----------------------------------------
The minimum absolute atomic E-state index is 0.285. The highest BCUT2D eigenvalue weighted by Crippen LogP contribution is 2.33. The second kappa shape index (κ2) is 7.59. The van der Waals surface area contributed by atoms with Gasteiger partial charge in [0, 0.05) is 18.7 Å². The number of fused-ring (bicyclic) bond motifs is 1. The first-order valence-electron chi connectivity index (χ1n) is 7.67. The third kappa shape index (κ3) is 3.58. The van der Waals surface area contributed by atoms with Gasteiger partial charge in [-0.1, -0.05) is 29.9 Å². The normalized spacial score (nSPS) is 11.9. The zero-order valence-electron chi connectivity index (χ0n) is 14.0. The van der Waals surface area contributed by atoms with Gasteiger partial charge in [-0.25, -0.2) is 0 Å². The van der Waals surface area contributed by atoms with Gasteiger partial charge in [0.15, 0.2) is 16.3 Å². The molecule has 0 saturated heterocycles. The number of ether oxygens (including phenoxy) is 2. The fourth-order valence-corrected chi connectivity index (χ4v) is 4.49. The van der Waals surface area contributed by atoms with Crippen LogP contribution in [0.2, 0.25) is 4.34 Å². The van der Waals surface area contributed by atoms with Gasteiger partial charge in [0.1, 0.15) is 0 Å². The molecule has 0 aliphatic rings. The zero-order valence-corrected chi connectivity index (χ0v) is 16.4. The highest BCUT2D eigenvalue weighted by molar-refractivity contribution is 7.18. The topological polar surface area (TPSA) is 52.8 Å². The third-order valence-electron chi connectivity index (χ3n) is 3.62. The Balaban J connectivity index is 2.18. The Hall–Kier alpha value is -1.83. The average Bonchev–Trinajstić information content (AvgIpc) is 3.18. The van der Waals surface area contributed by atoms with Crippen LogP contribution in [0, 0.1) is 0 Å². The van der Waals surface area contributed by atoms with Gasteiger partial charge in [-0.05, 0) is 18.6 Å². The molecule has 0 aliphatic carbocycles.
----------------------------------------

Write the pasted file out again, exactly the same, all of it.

The minimum absolute atomic E-state index is 0.285. The highest BCUT2D eigenvalue weighted by Crippen LogP contribution is 2.33. The second kappa shape index (κ2) is 7.59. The van der Waals surface area contributed by atoms with Gasteiger partial charge in [0, 0.05) is 18.7 Å². The number of fused-ring (bicyclic) bond motifs is 1. The first-order valence-electron chi connectivity index (χ1n) is 7.67. The third kappa shape index (κ3) is 3.58. The van der Waals surface area contributed by atoms with Gasteiger partial charge in [-0.1, -0.05) is 29.9 Å². The normalized spacial score (nSPS) is 11.9. The zero-order valence-electron chi connectivity index (χ0n) is 14.0. The van der Waals surface area contributed by atoms with Gasteiger partial charge in [-0.25, -0.2) is 0 Å². The van der Waals surface area contributed by atoms with Gasteiger partial charge in [0.15, 0.2) is 16.3 Å². The molecule has 0 saturated heterocycles. The number of ether oxygens (including phenoxy) is 2. The fourth-order valence-corrected chi connectivity index (χ4v) is 4.49. The van der Waals surface area contributed by atoms with Crippen LogP contribution in [0.2, 0.25) is 4.34 Å². The van der Waals surface area contributed by atoms with Gasteiger partial charge in [0.1, 0.15) is 0 Å². The molecule has 0 aliphatic rings. The zero-order valence-corrected chi connectivity index (χ0v) is 16.4. The highest BCUT2D eigenvalue weighted by molar-refractivity contribution is 7.18. The topological polar surface area (TPSA) is 52.8 Å². The third-order valence-electron chi connectivity index (χ3n) is 3.62. The Balaban J connectivity index is 2.18. The Hall–Kier alpha value is -1.83. The average Bonchev–Trinajstić information content (AvgIpc) is 3.18. The van der Waals surface area contributed by atoms with Crippen LogP contribution in [0, 0.1) is 0 Å². The van der Waals surface area contributed by atoms with Gasteiger partial charge in [-0.05, 0) is 18.6 Å². The molecule has 0 aliphatic carbocycles.